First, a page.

US services have better defenses against China lockdown

A worker in protective gear takes a swab from a resident at a residential compound under lockdown, following the coronavirus disease (COVID-19) outbreak in Shenzhen, Guangdong province, China March 14, 2022. Photo taken on March 14, 2022. cnsphoto via

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NEW YORK, March 15 (Reuters Breakingviews) – Fresh lockdowns in China’s Shenzen manufacturing hub portend further supply disruptions for companies like Apple (AAPL.O) and higher prices for consumers. Past failures are one of the reasons US inflation has hit a four-decade high of nearly 8%. As items ranging from electronics to cars become increasingly expensive or even unavailable, households will revert to pre-pandemic habits and focus non-essential spending on services like restaurants and travel.

Over the past two years, locked-down Americans have been buying more stuff. For example, spending on durable goods rose 14% in the fourth quarter of 2020 from a year earlier, according to the U.S. Bureau of Economic Analysis. But spending on services fell by 5% over this period. In normal times, services account for around 70% of consumer spending, so this drop means more money has been saved, especially by wealthier households. Consumers have accumulated about $2.6 trillion in excess savings during the pandemic, Moody’s Analytics estimates, more than 70% of which is held by the top fifth of the income distribution.

Consumer spending on goods and services has increased in recent quarters. Yet rising costs, especially for food and energy, will lead to a rebalancing. Consumer prices rose 7.9% in the 12 months to February, according to the Labor Department. As for services excluding those related to energy, they progressed by a less dazzling +4.4%. This will make eating out or booking vacations relatively more affordable for those with cash after paying for basics.

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The spending habits of wealthier households also favor companies like Hilton Worldwide (HLT.N) and Expedia (EXPE.O). According to a 2010 Bureau of Labor Statistics report, the top 20% of households spent four times more on travel than middle-income households, and eight times more than the poorest. fuel and food costs eat up more of the disposable income of the middle and working class. The well-to-do, who have accumulated most of the $2.6 trillion in excess savings during the pandemic, will be able to continue to splurge, however.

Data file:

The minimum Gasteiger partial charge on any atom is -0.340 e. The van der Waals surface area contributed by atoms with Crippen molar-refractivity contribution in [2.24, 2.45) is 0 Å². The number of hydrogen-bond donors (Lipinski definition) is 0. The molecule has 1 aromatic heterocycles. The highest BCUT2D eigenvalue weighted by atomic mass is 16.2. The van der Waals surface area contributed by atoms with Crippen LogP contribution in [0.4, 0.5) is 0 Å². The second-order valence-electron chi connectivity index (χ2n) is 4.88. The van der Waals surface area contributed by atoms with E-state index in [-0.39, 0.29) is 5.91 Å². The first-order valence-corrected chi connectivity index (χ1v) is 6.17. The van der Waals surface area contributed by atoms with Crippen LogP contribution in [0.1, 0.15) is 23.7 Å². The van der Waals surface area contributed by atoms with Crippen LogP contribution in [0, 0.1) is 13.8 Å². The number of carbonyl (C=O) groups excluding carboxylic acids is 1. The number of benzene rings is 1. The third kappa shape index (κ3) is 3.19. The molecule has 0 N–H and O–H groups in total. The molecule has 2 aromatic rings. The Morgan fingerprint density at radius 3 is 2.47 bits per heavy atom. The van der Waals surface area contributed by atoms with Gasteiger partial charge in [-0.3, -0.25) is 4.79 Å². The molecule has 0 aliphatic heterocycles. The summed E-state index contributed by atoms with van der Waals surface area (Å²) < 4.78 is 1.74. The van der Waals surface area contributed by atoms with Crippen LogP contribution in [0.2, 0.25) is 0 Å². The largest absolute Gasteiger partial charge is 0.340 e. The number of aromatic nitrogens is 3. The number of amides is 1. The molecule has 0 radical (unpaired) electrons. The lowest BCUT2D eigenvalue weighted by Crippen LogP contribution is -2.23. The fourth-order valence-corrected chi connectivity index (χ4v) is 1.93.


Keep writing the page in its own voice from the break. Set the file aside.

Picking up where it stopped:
A hit from US consumer inflation is bad news for all businesses. But those in the service sector, which have been hardest hit by the pandemic shutdowns, will weather this new storm better.

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– Mainland China reported 1,807 new local symptomatic cases of Covid-19 for March 12, the highest daily figure in two years and more than triple the number of cases the previous day, Reuters reported citing data from the National Health Commission on March 13.

– Shenzhen will suspend public transportation from March 14 to March 20, and residents have been urged to avoid “all unnecessary activities” and not leave the city unless necessary as it conducts three rounds of mass testing, officials said. Shenzhen health authorities in a statement on March 13.

– China accounted for 28% of global manufacturing output in 2018 according to the United Nations Statistics Division.

– U.S. consumers have accumulated $2.6 trillion in excess savings during the pandemic, according to Moody’s Analytics, more than 70% of which is held by the top 20% of the income distribution.

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Editing by Swaha Pattanaik and Sharon Lam

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